Hyaluronic acid (CAS: 9004-61-9)
Light transmittance (0.1%aqueous solution)
Nucleic acid (0.1%aqueous solution)
PH (0.1%aqueous solution)
Weight loss on drying
Hyaluronan (also called hyaluronic acid or hyaluronate or HA) is an anionic, nonsulfated glycosaminoglycan distributed widely throughoutconnective, epithelial, and neural tissues. It is unique among glycosaminoglycans in that it is nonsulfated, forms in the plasma membraneinstead of the Golgi, and can be very large, with its molecular weight often reaching the millions. One of the chief components of theextracellular matrix, hyaluronan contributes significantly to cell proliferation and migration, and may also be involved in the progression of some malignant tumors.
The average 70 kg (154 lb) person has roughly 15 grams of hyaluronan in the body, one-third of which is turned over (degraded and synthesized) every day. Hyaluronic acid is also a component of the group A streptococcal extracellular capsule, and is believed to play a role invirulence.
Hyaluronan has been used in attempts to treat osteoarthritis of the knee via injecting it into the joint. It has not been proven, however, to generate significant benefit and has potentially severe adverse effects.
Dry, scaly skin (xerosis) such as that caused by atopic dermatitis (eczema) may be treated with a prescription skin lotion containing sodium hyaluronate as its active ingredient.
In some cancers, hyaluronan levels correlate well with malignancy and poor prognosis. Hyaluronan is, thus, often used as a tumor marker for prostate and breast cancer. It may also be used to monitor the progression of the disease.
Hyaluronan may also be used postoperatively to induce tissue healing, notably after cataract surgery. Current models of wound healing propose the larger polymers of hyaluronic acid appear in the early stages of healing to physically make room for white blood cells, which mediate the immune response.
Hyaluronan has also been used in the synthesis of biological scaffolds for wound-healing applications. These scaffolds typically have proteins such as fibronectin attached to the hyaluronan to facilitate cell migration into the wound. This is particularly important for individuals with diabetes suffering from chronic wounds.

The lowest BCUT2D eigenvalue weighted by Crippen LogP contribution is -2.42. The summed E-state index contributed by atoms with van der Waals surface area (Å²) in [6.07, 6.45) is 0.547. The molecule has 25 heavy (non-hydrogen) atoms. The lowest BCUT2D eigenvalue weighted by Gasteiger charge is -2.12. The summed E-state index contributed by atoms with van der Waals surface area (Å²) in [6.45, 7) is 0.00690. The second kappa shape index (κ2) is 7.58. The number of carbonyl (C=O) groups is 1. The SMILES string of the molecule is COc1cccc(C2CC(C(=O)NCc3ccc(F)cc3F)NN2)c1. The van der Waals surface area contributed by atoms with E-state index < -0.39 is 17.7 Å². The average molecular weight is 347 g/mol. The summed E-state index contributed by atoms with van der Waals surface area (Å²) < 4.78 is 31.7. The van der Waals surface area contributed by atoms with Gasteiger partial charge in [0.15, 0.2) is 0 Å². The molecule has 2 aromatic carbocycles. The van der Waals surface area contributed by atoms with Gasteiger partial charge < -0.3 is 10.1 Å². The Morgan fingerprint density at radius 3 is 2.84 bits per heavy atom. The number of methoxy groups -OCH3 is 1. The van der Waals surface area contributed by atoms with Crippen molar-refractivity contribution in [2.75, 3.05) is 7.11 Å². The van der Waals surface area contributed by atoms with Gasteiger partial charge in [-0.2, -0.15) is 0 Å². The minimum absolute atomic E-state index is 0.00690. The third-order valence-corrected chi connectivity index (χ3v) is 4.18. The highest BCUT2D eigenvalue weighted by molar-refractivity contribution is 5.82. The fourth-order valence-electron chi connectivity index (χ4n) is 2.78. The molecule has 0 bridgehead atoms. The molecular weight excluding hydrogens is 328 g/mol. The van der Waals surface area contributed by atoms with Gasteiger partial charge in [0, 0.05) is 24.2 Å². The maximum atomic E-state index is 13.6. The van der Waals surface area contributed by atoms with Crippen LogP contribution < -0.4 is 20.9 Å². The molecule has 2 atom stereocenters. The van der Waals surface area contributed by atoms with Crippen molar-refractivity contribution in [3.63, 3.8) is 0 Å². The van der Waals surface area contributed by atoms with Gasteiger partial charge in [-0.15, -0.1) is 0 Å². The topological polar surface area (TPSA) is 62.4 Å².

In 2007, the EMA extended its approval of Hylan GF-20 as a treatment for ankle and shoulder osteoarthritis pain.
Until the late 1970s, hyaluronan was described as a "goo" molecule, a ubiquitous carbohydrate polymer that is part of the extracellular matrix. For example, hyaluronan is a major component of the synovial fluid, and was found to increase the viscosity of the fluid. Along with lubricin, it is one of the fluid's main lubricating components.
Hyaluronan is an important component of articular cartilage, where it is present as a coat around each cell (chondrocyte). When aggrecan monomers bind to hyaluronan in the presence of link protein, large, highly negatively charged aggregates form. These aggregates imbibe water and are responsible for the resilience of cartilage (its resistance to compression). The molecular weight (size) of hyaluronan in cartilage decreases with age, but the amount increases.
Hyaluronan is also a major component of skin, where it is involved in tissue repair. When skin is exposed to excessive UVB rays, it becomes inflamed (sunburn) and the cells in the dermis stop producing as much hyaluronan, and increase the rate of its degradation. Hyaluronan degradation products then accumulate in the skin after UV exposure.
While it is abundant in extracellular matrices, hyaluronan also contributes to tissue hydrodynamics, movement and proliferation of cells, and participates in a number of cell surface receptor interactions, notably those including its primary receptors, CD44 and RHAMM. Upregulation of CD44 itself is widely accepted as a marker of cell activation in lymphocytes. Hyaluronan's contribution to tumor growth may be due to its interaction with CD44. Receptor CD44 participates in cell adhesion interactions required by tumor cells.
Although hyaluronan binds to receptor CD44, there is evidence hyaluronan degradation products transduce their inflammatory signal through toll-like receptor 2 (TLR2), TLR4 or both TLR2, and TLR4 in macrophages and dendritic cells. TLR and hyaluronan play a role in innate immunity.
High concentrations of hyaluronan in the brains of young rats, and reduced concentrations in the brains of adult rats suggest hyaluronan plays an important role in brain development.